If we want to offer Nordic-level health services to the Finnish population, funding for those services should be raised to a Nordic level, Lasse Lehtonen, Director of the Diagnostics division at Helsinki University Hospital explains.
The central objectives of health and social services reform will be to reduce inequalities in health and wellbeing and to safeguard equal and quality health and social services for all.
According to Lasse Lehtosen Director of the Diagnostics division at HUS, this will not be possible unless more money is allocated to production of health care services.
Last year, Finland spent 9.2 percent of its national product on health care. That is 10 to 15 percent less than what other Nordic countries spend, he points out.
An aging population has a growing need for services. Lehtonen therefore hopes that the discussion in Finland will centre around increasing health care funding rather than around decreasing it.
Currently, our health care expenditure’s share of the national product is at the same level as in Romania and Lithuania, and the Ministry of Finance would like to reduce it even further still. It raises the question of whether we want to belong to the Nordic or the Eastern European framework, says Lehtonen critically.
Differences in health have not decreased
Finland’s particular source of concern is notably large differences in health within the population.
The difference in life expectancy between the poorest and wealthiest Finns is 5.6 years for women and 10.6 years for men. That is how much longer on average the highest earning tenth of the population lives compared to the lowest earning tenth.
There are also challenges in terms of availability of primary medical services. Finland still has less doctors per citizen than other European countries on average, even though education for doctors has increased.
According to Lehtonen, Finland has not allocated enough resources to health care in recent years. The population has aged and treatment of diseases has become more complex, yet the state has significantly cut municipalities’ funding at the same time.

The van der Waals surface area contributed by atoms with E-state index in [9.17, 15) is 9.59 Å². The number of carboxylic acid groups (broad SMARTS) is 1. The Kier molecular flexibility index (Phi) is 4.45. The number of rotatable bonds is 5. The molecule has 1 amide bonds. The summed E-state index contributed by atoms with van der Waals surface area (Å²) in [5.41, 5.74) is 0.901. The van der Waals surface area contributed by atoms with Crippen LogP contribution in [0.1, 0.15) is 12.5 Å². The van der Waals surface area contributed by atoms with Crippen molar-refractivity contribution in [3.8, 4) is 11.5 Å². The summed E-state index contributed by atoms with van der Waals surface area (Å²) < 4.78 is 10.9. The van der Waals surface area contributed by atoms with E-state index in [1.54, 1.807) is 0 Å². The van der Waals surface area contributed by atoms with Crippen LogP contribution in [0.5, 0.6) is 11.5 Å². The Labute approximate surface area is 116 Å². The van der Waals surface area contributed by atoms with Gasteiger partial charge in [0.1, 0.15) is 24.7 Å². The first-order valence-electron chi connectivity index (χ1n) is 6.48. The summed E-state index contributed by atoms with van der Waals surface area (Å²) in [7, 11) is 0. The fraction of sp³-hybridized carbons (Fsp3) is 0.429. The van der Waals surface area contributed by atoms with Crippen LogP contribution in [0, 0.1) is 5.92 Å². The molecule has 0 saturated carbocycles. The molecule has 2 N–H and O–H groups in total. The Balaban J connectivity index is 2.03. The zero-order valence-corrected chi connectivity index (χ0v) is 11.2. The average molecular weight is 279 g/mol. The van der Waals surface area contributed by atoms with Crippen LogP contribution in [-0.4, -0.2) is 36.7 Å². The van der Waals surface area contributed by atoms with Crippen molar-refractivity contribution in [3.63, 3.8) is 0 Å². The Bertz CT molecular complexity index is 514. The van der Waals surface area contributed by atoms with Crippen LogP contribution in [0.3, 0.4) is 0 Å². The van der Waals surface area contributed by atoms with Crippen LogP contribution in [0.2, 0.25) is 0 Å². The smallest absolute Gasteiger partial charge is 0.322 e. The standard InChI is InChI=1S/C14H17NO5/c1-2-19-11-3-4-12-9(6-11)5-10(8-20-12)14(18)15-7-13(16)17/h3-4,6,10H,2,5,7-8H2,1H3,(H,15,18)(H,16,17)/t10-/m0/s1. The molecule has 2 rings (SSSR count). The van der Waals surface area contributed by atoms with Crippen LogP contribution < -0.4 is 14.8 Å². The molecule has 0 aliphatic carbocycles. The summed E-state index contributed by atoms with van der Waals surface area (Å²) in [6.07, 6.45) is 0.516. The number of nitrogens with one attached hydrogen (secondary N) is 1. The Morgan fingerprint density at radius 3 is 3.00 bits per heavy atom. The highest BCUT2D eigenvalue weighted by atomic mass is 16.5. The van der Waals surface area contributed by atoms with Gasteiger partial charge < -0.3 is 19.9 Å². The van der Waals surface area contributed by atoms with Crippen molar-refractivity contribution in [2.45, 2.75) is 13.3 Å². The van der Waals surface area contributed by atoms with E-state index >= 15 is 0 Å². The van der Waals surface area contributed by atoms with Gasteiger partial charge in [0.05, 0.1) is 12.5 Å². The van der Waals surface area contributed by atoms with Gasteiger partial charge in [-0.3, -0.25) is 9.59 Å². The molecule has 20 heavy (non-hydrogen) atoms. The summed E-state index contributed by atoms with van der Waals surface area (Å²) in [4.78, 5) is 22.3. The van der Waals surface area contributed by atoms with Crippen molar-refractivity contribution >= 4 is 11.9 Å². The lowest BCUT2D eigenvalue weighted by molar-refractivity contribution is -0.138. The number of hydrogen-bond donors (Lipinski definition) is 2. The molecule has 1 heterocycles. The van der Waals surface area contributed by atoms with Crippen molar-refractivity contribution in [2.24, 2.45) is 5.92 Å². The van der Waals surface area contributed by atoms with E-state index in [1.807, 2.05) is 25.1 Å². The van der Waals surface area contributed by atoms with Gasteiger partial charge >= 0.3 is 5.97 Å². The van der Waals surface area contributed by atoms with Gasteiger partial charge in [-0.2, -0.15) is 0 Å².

When public health care deteriorates, people increasingly buy services with their own money – if they can afford it.
It is likely that a large part of the differences in health between the population may be due to the fact that some can afford to buy these services and get private health insurance, while others just have to get by using the public service system, says Lehtonen.
Services have to be centralised
Diagnostics currently make up approximately ten percent of public health care costs. New technology, particularly more demanding and labour-intensive imaging tests add to increasing pressure for growth.
According to Lehtonen, Finland does not have enough skilled professionals for every hospital that would need modern imaging services.
We inevitably have to reconsider our service system and centralise some services to university hospitals, he says.
The diagnostics division at HUS led by Lehtonen began its work this year. Its goals are to strengthen the role of diagnostics, to increase synergy between imaging and laboratories and also to produce more health benefits from existing resources.
We must offer clinicians information in a more refined form. For example, genetic information should be connected to a patient’s other diagnostic information in order for the overall assessment to be meaningful for the doctor.
At the same time, HUS wants to offer diagnostics services more comprehensively to its specific catchment area as a whole.
Diagnostics is one part of the comprehensive treatment of patients. We should avoid partial improvements where diagnostics are removed from the rest of the treatment path, Lehtonen emphasises.